An employee who wants to claim constructive dismissal must show (1) that their employer has committed a serious breach of contract; (2) that they have not’accepted’ the breach (acted as if it didn’t matter to them) but resigned in response to it; and (3) do it promptly.
A recent High Court case looked at whether an employee who resigns on notice is seen to have accepted the breach or not.
Three employees accused their employer Neon of breaching their contracts of employment. Particular breaches alleged included:
- Failing to pay salary increases and discretionary bonuses awarded to them;
- Making the salary increases and bonuses conditional on signing new terms and conditions; and
- Removing commission agreed at the time of recruitment.
They alleged these breaches amounted to a serious breach of contract entitling them to resign. They resigned on notice. They claimed that Neon:
- Made unjustified findings of misconduct in a disciplinary process; and
- Unjustifiably reported that misconduct to the regulator.
Two out of the three claimants responded by resigning (during their notice period) with immediate effect. They brought claims of wrongful dismissal and breach of contract; the third stayed an employee and brought a claim of breach of contract for salary.
The High Court held that Neon committed a serious breach of all three of their employment contracts; that the first two accepted that serious breach, that they were constructively dismissed (in effect, sacked), and that they wrongfully dismissed (which means entitled to their notice pay).
The High Court interestingly commented that some breaches had been ‘accepted’ by the first two (who resigned giving their notice periods of 6 months and 12 months). The judge thought that it was unfair to allow them to reserve their right to accept the breach of contract, while continuing to work for Neon for such a length of time.
This case shows that to claim constructive dismissal, if an employee resigns with notice in relation to a big breach of contract, and has a notice period that is 6 months or more, this may very well amount to an acceptance of that breach. So, it appears employees with longer notice periods are better off resigning with immediate effect (or giving three to five months’ notice) if they intend to bring a claim that relies on a finding of constructive dismissal.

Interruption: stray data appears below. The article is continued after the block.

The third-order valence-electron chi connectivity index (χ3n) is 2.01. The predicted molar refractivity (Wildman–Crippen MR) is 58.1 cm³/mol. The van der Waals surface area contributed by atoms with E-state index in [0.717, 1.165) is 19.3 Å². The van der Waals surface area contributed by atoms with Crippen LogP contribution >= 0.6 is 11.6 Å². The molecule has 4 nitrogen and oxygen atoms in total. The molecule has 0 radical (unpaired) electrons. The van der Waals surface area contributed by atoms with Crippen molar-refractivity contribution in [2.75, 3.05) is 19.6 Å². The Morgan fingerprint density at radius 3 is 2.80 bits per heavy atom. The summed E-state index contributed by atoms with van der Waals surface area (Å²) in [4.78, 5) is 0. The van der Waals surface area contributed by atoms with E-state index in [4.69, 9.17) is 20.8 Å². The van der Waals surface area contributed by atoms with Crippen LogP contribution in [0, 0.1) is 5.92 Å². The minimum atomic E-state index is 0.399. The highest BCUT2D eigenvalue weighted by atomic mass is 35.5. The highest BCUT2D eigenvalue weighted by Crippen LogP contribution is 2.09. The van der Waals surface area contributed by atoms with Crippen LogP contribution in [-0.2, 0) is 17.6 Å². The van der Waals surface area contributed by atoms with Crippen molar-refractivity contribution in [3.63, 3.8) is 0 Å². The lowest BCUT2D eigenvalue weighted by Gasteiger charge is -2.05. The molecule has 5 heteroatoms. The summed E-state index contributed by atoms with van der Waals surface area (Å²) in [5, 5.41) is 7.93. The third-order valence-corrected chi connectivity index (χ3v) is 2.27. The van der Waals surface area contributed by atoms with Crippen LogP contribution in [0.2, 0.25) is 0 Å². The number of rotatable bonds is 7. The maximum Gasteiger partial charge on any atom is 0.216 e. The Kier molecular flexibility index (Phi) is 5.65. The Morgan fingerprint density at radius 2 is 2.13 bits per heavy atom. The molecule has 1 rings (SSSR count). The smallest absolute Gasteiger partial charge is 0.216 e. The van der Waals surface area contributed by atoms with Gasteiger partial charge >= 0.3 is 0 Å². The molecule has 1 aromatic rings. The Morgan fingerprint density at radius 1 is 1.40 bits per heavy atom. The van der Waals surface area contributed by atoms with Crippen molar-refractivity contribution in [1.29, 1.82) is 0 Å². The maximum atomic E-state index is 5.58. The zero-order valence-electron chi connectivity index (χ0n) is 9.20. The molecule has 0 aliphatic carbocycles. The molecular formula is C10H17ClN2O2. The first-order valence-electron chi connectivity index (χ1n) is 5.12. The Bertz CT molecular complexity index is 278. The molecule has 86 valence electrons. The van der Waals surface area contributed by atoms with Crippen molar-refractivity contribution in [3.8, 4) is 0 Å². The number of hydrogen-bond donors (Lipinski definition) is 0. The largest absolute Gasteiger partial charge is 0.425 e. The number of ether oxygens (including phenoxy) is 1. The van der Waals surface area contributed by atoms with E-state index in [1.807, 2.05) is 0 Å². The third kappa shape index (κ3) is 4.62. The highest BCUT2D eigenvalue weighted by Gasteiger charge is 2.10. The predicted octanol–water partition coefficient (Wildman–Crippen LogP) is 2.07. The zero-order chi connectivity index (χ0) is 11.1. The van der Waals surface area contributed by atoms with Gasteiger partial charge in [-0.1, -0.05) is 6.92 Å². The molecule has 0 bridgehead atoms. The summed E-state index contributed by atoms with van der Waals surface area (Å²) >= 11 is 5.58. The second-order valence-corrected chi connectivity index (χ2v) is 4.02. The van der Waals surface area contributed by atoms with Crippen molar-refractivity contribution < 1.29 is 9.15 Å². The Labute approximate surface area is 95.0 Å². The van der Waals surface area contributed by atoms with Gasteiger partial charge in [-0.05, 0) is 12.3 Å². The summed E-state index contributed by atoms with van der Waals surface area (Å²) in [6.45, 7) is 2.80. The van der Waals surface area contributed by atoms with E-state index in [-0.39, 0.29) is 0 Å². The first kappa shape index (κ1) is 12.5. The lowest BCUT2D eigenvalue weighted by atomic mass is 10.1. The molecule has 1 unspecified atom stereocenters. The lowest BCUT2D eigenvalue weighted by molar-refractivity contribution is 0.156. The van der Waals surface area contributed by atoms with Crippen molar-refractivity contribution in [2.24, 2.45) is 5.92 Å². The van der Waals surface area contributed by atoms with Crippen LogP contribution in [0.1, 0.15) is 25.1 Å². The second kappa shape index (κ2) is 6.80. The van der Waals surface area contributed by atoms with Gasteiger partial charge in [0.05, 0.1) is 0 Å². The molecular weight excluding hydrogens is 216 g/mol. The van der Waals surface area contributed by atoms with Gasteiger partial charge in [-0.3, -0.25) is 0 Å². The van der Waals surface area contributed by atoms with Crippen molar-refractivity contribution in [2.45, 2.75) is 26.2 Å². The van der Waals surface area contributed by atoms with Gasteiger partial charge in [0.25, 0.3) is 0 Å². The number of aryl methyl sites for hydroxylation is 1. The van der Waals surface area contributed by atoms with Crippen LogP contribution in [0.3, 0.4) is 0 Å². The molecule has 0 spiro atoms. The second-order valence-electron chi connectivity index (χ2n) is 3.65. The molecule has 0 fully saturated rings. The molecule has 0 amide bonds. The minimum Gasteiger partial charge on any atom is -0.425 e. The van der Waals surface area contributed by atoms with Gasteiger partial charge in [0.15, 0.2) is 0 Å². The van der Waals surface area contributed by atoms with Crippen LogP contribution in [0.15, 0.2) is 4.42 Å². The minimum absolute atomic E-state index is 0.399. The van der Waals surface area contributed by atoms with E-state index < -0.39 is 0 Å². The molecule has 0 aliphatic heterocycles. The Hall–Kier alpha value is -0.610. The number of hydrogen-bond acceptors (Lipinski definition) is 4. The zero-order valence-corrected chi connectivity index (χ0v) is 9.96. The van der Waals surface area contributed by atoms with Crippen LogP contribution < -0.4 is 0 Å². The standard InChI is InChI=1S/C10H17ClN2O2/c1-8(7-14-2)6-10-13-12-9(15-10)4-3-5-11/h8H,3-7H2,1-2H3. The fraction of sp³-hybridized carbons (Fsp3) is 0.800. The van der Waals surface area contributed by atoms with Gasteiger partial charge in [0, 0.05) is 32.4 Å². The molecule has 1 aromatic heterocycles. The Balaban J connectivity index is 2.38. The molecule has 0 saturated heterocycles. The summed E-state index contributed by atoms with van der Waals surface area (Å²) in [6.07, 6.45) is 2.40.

Case report: Brown & Anor v Neon Management Ltd & Anor
By Zahid RezaRead More
A row over forced retirement has hit Oxford University, one of the most famous universities in the world. Famed for their elite facilities and higher-than-high standards, the Oxford University name commands respect for its quality and age.
However, a recent breaking story has put the esteemed University into the headlines with a claim that the University has not respected the age of one of its professors. John Pitcher, aged 67, was the leading authority at Oxford University on Shakespeare. However, now due to what the University have described as an act to ‘promote diversity’ the professor has been forced into retirement at the age of 67.
John Pitcher has been at St John’s College for over 36 years and is said to be deeply disappointed by the manner of his exit. The Professor alleges that the University stated they would only allow him to remain if he was able to prove himself to be “indispensable” . After 36 years of good service this left the Professor feeling degraded and unappreciated.
Has this happened before?
It has. In fact it has happened before at the very same university. In an almost identical situation Professor Denis Galligan, a law professor successfully challenged his enforced retirement at the age of 67 (the same as John Pitcher.) Also, Peter Edwards who was John Pitcher’s senior at the age of 69 was also allowed to keep his job after an internal appeal.
John Pitcher has claimed that the university is simply trying to maintain the status quo by enforcing the previous retirement age of 67 that existed in the mid-1980s. The University have claimed that the retirement was to “safeguard the high standards of the university” as well as “inter-generational fairness” with them looking to “refresh the workforce.”
What is the likely outcome?
Despite the fact that forced retirement at 65 has been banned since 2011, employers still have the right to set a compulsory retirement age if they can make a strong business case that if is in the interests of the business. The university have previously argued that they need to retire older staff in order to make room for junior academics, who would otherwise give up waiting and seek employment elsewhere. It is a complex legal argument and the likely result is hard to predict.
It will be interesting to see which way the tribunal decides on this case.
By Samuel Tahir
Image used under CC courtesy of summonedbyfellsRead More